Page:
Edited by Nicholas Hewitt

    Russia: Experiment with a People (2003)
    by Robert Service
    Last edited by friedrich braun; Saturday, December 13th, 2003 at 06:46 PM.

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    Quote Originally Posted by friedrich braun
    Hi Fade,

    I'm glad to see that you're reading about Julian the Apostate.
    Apart from biographies on Iulianus, I've got a book with quotes of him: Der Kaiser der Römer gegen den König der Juden ("The Emperor of the Romans Against the King of the Jews"), printed in the early 1940s in the Nordland-Verlag, the publishing house which belonged to the SS.
    Man ſei Held oder Heiliger. In der Mitte liegt nicht die Weisheit, ſondern die Alltäglichkeit.

    SPENGLER

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    Senior Member FadeTheButcher's Avatar
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    The interesting thing about Julian, is that unlike most other pagans, except perhaps Marcus Aurelius whom he admired, he was a pious ascetic. His paganism was more of an expression of his own austere personality than anything else. He quarreled with many of the other pagans like the Cynics because of this. He tried to change paganism to counter Christianity. He certainly was no decadent. He also wanted to establish a pagan church and adopt other Christian motifs.

    "'Do we not observe,' Julian asked the high priest of Galatia, 'that what has most of all fostered the growth of atheism (i.e. Christianity) is humanity towards strangers, forethought in regard to the burial of the dead, and an affection of dignity in one's life? Each of these ought, in my opinion, to be cultivated genuinely by us.' Julian went on to instruct that his priests avoid theatres, taverns, and any occupations of ill-repute. He ordered that guest houses be established in every city to give proof of the humanity of the pagan priests. He provided for the free distribution of wheat and wine to the poor. The friends of Hellenism were to undertake this philanthropy and to wrest from the Galilaeans the credit they had earned from good works."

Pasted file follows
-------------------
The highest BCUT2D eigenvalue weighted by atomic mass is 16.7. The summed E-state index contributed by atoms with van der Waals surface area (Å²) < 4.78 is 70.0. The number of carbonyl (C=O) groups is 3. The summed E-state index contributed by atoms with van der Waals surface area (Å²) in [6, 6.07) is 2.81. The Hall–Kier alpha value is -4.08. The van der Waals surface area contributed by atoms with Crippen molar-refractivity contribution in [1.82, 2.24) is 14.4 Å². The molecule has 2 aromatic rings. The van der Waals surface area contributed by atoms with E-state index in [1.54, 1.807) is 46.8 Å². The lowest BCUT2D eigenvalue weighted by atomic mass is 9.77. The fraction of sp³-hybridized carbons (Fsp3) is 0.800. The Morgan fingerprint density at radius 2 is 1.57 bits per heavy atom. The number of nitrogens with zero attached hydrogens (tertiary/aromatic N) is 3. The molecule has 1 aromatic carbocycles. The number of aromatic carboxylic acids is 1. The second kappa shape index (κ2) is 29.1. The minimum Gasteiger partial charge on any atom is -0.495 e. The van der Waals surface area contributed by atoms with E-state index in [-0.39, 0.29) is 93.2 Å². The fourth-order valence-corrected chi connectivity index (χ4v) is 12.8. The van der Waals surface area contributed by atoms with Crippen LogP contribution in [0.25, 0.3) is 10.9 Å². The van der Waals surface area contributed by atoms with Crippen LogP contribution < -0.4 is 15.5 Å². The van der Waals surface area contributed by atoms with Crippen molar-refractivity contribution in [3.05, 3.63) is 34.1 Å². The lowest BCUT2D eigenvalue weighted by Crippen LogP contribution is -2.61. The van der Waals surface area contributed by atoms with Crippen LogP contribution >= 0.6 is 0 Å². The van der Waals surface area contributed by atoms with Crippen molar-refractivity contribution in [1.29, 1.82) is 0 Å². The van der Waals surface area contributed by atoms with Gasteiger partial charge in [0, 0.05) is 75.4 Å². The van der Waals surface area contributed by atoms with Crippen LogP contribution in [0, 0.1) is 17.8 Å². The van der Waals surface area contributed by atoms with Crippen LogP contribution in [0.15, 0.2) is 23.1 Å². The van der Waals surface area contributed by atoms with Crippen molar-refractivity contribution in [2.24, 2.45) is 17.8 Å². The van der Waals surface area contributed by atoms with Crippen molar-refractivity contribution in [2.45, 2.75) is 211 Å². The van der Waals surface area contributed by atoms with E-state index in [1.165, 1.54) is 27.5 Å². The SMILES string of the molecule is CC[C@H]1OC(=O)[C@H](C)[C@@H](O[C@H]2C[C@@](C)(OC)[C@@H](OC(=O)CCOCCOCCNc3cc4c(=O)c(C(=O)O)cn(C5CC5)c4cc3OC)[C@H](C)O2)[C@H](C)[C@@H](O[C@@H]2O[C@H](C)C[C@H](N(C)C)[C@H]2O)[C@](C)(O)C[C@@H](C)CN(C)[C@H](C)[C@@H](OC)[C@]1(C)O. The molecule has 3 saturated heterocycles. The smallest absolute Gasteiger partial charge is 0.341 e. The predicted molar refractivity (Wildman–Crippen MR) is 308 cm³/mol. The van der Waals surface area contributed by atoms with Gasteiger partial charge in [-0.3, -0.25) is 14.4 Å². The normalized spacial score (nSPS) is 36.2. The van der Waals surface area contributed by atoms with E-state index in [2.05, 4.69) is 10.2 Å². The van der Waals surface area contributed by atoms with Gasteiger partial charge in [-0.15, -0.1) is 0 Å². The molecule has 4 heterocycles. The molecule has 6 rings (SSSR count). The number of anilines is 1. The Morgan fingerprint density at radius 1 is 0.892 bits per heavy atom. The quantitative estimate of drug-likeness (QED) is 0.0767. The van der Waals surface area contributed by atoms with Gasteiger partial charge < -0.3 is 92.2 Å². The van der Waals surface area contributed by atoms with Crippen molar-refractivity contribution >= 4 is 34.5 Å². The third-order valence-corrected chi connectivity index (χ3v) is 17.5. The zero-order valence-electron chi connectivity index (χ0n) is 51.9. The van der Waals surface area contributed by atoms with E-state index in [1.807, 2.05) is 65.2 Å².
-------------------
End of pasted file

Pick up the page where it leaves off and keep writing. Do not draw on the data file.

G.W. Bowersock, Julian the Apostate (Cambridge, 1978), p.87

    Julian was a great emperor. He reminds me of Hitler in the way that he undertook a great project of spiritual reform yet was cut down so early in his life. He lived a pious upright life as well. The man was uncorruptable. Truly a shining light in the darkness of the late empire no doubt. There is, however, his attempt to rebuild the temple of the Jews in Jerusalem. He tried to cultivate the Jews as allies, but this was probably due to political, rather than religious motives.
    The Phora

    "There are no principles; there are only events. There is no good and bad, there are only circumstances. The superior man espouses events and circumstances in order to guide them. If there were principles and fixed laws, nations would not change them as we change our shirts and a man can not be expected to be wiser than an entire nation."
    —Honoré de Balzac

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    I finished up reading Julian the Apostate and The Reign of Charles V today. I got some more books today, a new bio on Julius Caesar and two other books I have checked out previously but did not finish reading.

    Otto III (2003)
    by Gerd Althoff, Phyllis G. Jestice (Translator)

    Charlemagne (2003)
    by Matthias Becher, David S. Bachrach (Translator)

    Julius Caesar: Man, Soldier, and Tyrant
    by J. F. C. Fuller
    The Phora

    "There are no principles; there are only events. There is no good and bad, there are only circumstances. The superior man espouses events and circumstances in order to guide them. If there were principles and fixed laws, nations would not change them as we change our shirts and a man can not be expected to be wiser than an entire nation."
    —Honoré de Balzac